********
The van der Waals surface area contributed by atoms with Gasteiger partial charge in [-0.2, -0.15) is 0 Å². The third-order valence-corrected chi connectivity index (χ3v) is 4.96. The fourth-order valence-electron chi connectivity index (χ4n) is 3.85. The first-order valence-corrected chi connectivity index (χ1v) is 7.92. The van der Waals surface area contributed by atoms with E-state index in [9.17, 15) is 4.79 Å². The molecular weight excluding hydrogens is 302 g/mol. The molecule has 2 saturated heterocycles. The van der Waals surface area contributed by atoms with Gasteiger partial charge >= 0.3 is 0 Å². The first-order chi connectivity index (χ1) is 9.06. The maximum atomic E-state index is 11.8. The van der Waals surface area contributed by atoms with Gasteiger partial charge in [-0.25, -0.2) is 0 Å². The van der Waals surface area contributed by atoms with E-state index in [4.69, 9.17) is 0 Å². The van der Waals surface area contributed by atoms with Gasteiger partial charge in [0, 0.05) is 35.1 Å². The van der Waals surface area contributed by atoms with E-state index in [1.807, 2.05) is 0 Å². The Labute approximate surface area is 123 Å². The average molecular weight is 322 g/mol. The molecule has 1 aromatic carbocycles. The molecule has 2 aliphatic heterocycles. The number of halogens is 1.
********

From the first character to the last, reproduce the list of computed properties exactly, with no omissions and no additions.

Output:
The van der Waals surface area contributed by atoms with Gasteiger partial charge in [-0.2, -0.15) is 0 Å². The third-order valence-corrected chi connectivity index (χ3v) is 4.96. The fourth-order valence-electron chi connectivity index (χ4n) is 3.85. The first-order valence-corrected chi connectivity index (χ1v) is 7.92. The van der Waals surface area contributed by atoms with E-state index in [9.17, 15) is 4.79 Å². The molecular weight excluding hydrogens is 302 g/mol. The molecule has 2 saturated heterocycles. The van der Waals surface area contributed by atoms with Gasteiger partial charge >= 0.3 is 0 Å². The first-order chi connectivity index (χ1) is 9.06. The maximum atomic E-state index is 11.8. The van der Waals surface area contributed by atoms with Gasteiger partial charge in [-0.25, -0.2) is 0 Å². The van der Waals surface area contributed by atoms with E-state index in [4.69, 9.17) is 0 Å². The van der Waals surface area contributed by atoms with Gasteiger partial charge in [0, 0.05) is 35.1 Å². The van der Waals surface area contributed by atoms with E-state index in [1.807, 2.05) is 0 Å². The Labute approximate surface area is 123 Å². The average molecular weight is 322 g/mol. The molecule has 1 aromatic carbocycles. The molecule has 2 aliphatic heterocycles. The number of halogens is 1.